The White House Doesn’t Want To Break Encryption? That’s Horseshit!

So the New York Times is making the broad stroke of a claim that the Blight House…err…White House…is no longer interested in weakening encryption standards throughout Silicon Valley and abroad.

4582423977_fb589e4e6a_bThis comes in direct contradiction to statements by Full-Blooded Italians director–James Comey…wait…that doesn’t sound like an Italian last name…oh…sorry…wrong “FBI”. Federal Bureau of Investigations Director, James Comey, has made claims for years that easy-to-use encryption (really, he meant all encryption) was just far too dangerous to have in the wild–unless tech companies put backdoors into that encryption for the Department of Homeland Slavery…I mean…Security (really, when it comes to government, those words are synonymous) to be able to readily access.

Fortunately, tech companies–from Alphabet to Microsoft–all told the government the same thing: You can’t have REAL encryption, and backdoors within that encryption, at the same time. “Can’t have your cake and eat it, too, babe“, as Vince Neil would sing.

So now White House spokesperson Mark Stroh has stated this:

We are actively engaged with private companies to ensure they understand the public safety and national security risks that result from malicious actors’ use of their encrypted products and services. However, the administration is not seeking legislation at this time.

And now everybody is just cheering and opening up the wine bottles claiming that “we’ve won” and that the US government has backed off of trying to break encryption.

But hold on, why does does this quote from the White House say, “However, the administration is not seeking legislation at this time” (emphasis mine)? It’d be easy for me to theorize that the US government is just going for the ol’ “bait and switch”. That in the future they’ll just reintroduce the legislation and not back off next time. And maybe that’s what’s going on. Or maybe–as some have suggested–the NSA and others have already cracked all of this encryption and there’s no longer any need for a law to force tech companies into building backdoors. That’s certainly possible, too.

I will say for certain that I don’t believe the US government–or any government for that matter–is no longer interested in breaking encryption. That’s unbelievable. This battle of domination systems (not just government) versus encryption has been going on forever, and in the tech sector it’s been going on since at least the development of PGP. Sorry, governments don’t ever really back off from anything, they just choose another vector of approach/attack.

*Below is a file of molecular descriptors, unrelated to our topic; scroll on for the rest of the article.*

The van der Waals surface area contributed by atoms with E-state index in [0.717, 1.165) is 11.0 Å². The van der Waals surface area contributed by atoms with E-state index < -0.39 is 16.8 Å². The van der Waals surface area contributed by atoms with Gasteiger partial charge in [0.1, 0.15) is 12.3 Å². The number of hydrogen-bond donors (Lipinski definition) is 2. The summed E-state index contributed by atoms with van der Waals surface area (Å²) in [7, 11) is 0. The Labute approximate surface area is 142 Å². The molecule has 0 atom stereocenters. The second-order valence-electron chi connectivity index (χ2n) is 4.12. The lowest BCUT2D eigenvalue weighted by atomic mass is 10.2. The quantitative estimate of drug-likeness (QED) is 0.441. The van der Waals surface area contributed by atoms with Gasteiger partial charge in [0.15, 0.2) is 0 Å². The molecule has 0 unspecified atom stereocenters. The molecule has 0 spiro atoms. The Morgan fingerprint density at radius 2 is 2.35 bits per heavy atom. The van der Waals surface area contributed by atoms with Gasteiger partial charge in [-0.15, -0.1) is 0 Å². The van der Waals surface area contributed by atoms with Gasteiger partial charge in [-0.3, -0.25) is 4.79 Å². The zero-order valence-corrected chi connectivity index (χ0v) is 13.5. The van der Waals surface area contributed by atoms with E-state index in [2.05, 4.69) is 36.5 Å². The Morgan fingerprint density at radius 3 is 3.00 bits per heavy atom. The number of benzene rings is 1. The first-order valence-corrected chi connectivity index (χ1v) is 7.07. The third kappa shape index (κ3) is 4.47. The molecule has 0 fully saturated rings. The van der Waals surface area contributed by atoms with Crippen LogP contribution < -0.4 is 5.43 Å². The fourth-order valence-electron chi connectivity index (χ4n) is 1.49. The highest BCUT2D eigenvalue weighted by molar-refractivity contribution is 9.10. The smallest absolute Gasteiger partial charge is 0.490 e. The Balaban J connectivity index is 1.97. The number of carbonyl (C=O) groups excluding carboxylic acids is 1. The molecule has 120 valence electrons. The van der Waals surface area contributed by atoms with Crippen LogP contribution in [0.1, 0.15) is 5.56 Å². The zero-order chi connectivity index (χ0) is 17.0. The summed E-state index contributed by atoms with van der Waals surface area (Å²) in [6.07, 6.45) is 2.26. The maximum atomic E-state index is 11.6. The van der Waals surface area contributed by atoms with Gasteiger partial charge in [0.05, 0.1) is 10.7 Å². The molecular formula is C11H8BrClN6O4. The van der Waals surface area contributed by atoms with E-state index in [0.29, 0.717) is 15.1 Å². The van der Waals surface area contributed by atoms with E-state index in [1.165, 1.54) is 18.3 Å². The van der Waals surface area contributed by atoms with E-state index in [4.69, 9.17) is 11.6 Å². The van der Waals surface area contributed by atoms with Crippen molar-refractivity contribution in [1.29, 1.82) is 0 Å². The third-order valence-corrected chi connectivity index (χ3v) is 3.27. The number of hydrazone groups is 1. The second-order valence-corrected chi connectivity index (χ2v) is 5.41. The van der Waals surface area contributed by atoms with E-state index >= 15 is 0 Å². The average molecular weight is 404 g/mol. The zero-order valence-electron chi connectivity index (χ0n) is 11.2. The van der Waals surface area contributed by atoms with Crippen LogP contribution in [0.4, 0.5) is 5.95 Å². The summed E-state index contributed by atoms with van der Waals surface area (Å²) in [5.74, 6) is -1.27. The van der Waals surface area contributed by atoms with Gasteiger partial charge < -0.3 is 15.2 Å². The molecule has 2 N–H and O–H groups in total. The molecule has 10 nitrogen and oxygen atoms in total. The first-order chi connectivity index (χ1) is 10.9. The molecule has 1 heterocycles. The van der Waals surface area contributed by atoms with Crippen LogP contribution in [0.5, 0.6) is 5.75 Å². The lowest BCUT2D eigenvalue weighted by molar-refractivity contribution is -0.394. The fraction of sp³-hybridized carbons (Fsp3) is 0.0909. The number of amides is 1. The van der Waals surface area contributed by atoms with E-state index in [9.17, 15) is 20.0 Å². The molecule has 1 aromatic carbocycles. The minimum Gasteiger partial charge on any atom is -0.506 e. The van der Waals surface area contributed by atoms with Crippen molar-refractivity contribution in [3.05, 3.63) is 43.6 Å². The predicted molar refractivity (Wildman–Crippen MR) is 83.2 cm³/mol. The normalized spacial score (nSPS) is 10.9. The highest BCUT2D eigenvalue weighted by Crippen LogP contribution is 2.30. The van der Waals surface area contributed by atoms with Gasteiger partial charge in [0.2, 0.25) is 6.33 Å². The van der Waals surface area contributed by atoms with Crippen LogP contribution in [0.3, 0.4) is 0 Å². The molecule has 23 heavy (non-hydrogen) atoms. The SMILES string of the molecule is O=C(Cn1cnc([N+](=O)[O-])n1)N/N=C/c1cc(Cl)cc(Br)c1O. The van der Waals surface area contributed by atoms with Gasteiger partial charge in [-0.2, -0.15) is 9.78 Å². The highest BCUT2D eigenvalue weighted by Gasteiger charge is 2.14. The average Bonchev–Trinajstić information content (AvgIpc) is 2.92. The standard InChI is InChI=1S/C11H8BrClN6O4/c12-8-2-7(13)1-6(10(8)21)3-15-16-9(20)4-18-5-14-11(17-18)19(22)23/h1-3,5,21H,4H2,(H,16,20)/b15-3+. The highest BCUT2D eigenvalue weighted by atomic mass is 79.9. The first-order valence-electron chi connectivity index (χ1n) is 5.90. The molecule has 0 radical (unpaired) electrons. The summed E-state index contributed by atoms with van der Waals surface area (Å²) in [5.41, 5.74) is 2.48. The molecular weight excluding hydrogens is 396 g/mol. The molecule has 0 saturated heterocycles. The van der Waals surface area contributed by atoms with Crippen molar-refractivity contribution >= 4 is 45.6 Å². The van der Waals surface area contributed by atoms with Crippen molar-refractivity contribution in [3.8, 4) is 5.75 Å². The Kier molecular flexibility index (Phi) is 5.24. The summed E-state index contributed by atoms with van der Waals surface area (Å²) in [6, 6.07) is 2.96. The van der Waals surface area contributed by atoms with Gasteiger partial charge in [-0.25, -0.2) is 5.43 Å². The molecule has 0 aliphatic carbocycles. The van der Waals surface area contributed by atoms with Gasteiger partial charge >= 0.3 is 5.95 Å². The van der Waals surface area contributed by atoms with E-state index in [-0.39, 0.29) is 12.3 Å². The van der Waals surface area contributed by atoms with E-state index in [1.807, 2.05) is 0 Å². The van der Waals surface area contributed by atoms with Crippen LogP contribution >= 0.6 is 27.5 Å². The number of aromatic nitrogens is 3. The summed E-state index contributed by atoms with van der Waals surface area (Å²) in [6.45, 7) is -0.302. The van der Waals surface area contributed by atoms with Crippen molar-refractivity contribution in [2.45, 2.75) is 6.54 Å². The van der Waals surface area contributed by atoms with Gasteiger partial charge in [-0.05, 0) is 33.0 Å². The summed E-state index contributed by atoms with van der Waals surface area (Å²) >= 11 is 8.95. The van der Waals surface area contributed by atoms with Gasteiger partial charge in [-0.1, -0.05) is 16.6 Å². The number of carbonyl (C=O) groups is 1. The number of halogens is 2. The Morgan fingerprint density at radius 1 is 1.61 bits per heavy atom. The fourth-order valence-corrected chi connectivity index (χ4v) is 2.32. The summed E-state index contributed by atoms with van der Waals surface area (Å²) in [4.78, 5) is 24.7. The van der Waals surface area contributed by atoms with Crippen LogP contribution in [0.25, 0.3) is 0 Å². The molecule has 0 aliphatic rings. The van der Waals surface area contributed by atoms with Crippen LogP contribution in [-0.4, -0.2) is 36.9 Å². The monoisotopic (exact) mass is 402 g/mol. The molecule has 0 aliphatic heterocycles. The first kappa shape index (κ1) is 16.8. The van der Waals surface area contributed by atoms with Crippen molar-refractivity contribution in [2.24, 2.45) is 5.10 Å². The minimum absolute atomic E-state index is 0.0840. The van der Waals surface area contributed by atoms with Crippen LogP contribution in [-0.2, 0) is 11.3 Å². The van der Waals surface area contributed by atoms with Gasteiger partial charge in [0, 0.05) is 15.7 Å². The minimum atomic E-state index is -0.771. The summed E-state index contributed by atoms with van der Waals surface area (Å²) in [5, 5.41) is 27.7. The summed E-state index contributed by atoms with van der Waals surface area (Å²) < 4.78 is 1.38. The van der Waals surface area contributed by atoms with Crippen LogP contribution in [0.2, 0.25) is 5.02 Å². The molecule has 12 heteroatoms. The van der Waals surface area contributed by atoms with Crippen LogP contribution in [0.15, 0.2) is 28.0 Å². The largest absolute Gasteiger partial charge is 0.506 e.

But, in my opinion, maybe it’s not even about breaking encryption anymore. Maybe it’s as simple as performing keylogging on all of those touchscreen keyboards on mobile devices and others. Maybe SwiftKey, or Alphabet/Google, or Apple, or whoever, is just passing that data on–no need to break encryption anywhere.

This isn’t new for readers of the Dark Android Project. I’ve mentioned before that I consider it essential for companies like Open Whisper Systems and Silent Circle to build in their own keyboards into their encryption apps. Keyboards that would come up the instant you’re within their software suites, Alphabet/Google and Apple be damned. But that hasn’t happened yet.

But really, this is all speculation. The New York Times suggests that recent data breaches against the Federal government is making the government look like fools, and has weakened the American public’s confidence in their governments ability to secure and handle information–information received from a backdoor or not.

Yeah. Maybe. But then that just proves the idea that the government is biding its time.

Regardless, keep using that encryption. Encrypt every goddamned thing you can. If anything–as I always say–it makes things expensive for the government and its goons.

And whatever you do, don’t let yourself be fooled into thinking that government is “doing the right thing” here. Organizations based around violence can never do the right thing.

Carpe lucem!